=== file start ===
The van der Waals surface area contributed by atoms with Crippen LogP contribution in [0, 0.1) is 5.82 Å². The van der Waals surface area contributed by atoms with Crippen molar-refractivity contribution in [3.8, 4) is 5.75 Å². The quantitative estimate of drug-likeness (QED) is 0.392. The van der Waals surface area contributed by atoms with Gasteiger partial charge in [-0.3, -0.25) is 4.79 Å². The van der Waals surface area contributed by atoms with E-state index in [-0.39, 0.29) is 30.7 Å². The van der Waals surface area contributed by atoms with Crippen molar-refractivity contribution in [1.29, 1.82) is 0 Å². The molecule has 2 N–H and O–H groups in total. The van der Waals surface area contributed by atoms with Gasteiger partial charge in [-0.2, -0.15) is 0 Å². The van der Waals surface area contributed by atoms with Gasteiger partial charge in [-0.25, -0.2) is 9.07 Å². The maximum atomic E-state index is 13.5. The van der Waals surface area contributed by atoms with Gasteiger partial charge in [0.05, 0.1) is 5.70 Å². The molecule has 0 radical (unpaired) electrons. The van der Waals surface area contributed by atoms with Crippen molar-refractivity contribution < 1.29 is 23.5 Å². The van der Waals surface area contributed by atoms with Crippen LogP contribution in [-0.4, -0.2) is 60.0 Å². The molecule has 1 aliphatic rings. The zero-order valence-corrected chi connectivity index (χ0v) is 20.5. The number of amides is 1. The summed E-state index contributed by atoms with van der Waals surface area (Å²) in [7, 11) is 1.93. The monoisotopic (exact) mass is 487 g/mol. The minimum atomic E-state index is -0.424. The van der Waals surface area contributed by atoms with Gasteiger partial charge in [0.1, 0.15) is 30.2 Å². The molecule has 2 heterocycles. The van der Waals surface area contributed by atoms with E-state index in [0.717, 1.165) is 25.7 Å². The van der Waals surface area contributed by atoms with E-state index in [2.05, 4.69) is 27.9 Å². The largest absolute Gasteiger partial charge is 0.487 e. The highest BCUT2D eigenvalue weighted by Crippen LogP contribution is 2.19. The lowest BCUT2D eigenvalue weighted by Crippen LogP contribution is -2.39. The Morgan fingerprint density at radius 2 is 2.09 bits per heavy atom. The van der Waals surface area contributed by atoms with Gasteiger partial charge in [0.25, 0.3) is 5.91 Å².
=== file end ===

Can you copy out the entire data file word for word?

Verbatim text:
The van der Waals surface area contributed by atoms with Crippen LogP contribution in [0, 0.1) is 5.82 Å². The van der Waals surface area contributed by atoms with Crippen molar-refractivity contribution in [3.8, 4) is 5.75 Å². The quantitative estimate of drug-likeness (QED) is 0.392. The van der Waals surface area contributed by atoms with Gasteiger partial charge in [-0.3, -0.25) is 4.79 Å². The van der Waals surface area contributed by atoms with E-state index in [-0.39, 0.29) is 30.7 Å². The van der Waals surface area contributed by atoms with Crippen molar-refractivity contribution in [1.29, 1.82) is 0 Å². The molecule has 2 N–H and O–H groups in total. The van der Waals surface area contributed by atoms with Gasteiger partial charge in [-0.2, -0.15) is 0 Å². The van der Waals surface area contributed by atoms with Gasteiger partial charge in [-0.25, -0.2) is 9.07 Å². The maximum atomic E-state index is 13.5. The van der Waals surface area contributed by atoms with Gasteiger partial charge in [0.05, 0.1) is 5.70 Å². The molecule has 0 radical (unpaired) electrons. The van der Waals surface area contributed by atoms with Crippen molar-refractivity contribution < 1.29 is 23.5 Å². The van der Waals surface area contributed by atoms with Crippen LogP contribution in [-0.4, -0.2) is 60.0 Å². The molecule has 1 aliphatic rings. The zero-order valence-corrected chi connectivity index (χ0v) is 20.5. The number of amides is 1. The summed E-state index contributed by atoms with van der Waals surface area (Å²) in [7, 11) is 1.93. The monoisotopic (exact) mass is 487 g/mol. The minimum atomic E-state index is -0.424. The van der Waals surface area contributed by atoms with Gasteiger partial charge in [0.1, 0.15) is 30.2 Å². The molecule has 2 heterocycles. The van der Waals surface area contributed by atoms with E-state index in [0.717, 1.165) is 25.7 Å². The van der Waals surface area contributed by atoms with E-state index in [2.05, 4.69) is 27.9 Å². The largest absolute Gasteiger partial charge is 0.487 e. The highest BCUT2D eigenvalue weighted by Crippen LogP contribution is 2.19. The lowest BCUT2D eigenvalue weighted by Crippen LogP contribution is -2.39. The Morgan fingerprint density at radius 2 is 2.09 bits per heavy atom. The van der Waals surface area contributed by atoms with Gasteiger partial charge in [0.25, 0.3) is 5.91 Å².